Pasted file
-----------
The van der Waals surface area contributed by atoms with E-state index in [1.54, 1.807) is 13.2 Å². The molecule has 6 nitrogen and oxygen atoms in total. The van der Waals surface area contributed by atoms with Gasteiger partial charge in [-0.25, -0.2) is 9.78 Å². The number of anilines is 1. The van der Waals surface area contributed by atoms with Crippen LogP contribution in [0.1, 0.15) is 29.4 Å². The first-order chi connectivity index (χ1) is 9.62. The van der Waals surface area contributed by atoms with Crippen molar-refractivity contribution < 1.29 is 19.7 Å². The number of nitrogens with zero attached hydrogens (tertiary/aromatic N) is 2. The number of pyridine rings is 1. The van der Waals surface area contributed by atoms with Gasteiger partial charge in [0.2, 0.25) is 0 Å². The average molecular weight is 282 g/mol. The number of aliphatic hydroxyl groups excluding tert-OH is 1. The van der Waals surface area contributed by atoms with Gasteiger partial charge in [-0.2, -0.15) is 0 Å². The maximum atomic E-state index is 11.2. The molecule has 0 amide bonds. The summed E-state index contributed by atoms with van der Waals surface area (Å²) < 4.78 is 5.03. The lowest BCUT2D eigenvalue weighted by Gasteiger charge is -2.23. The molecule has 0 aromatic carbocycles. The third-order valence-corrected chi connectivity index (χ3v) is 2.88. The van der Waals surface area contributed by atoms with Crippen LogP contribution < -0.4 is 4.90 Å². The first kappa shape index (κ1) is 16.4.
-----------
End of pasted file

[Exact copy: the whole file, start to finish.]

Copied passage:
The van der Waals surface area contributed by atoms with E-state index in [1.54, 1.807) is 13.2 Å². The molecule has 6 nitrogen and oxygen atoms in total. The van der Waals surface area contributed by atoms with Gasteiger partial charge in [-0.25, -0.2) is 9.78 Å². The number of anilines is 1. The van der Waals surface area contributed by atoms with Crippen LogP contribution in [0.1, 0.15) is 29.4 Å². The first-order chi connectivity index (χ1) is 9.62. The van der Waals surface area contributed by atoms with Crippen molar-refractivity contribution < 1.29 is 19.7 Å². The number of nitrogens with zero attached hydrogens (tertiary/aromatic N) is 2. The number of pyridine rings is 1. The van der Waals surface area contributed by atoms with Gasteiger partial charge in [0.2, 0.25) is 0 Å². The average molecular weight is 282 g/mol. The number of aliphatic hydroxyl groups excluding tert-OH is 1. The van der Waals surface area contributed by atoms with Gasteiger partial charge in [-0.2, -0.15) is 0 Å². The maximum atomic E-state index is 11.2. The molecule has 0 amide bonds. The summed E-state index contributed by atoms with van der Waals surface area (Å²) < 4.78 is 5.03. The lowest BCUT2D eigenvalue weighted by Gasteiger charge is -2.23. The molecule has 0 aromatic carbocycles. The third-order valence-corrected chi connectivity index (χ3v) is 2.88. The van der Waals surface area contributed by atoms with Crippen LogP contribution < -0.4 is 4.90 Å². The first kappa shape index (κ1) is 16.4.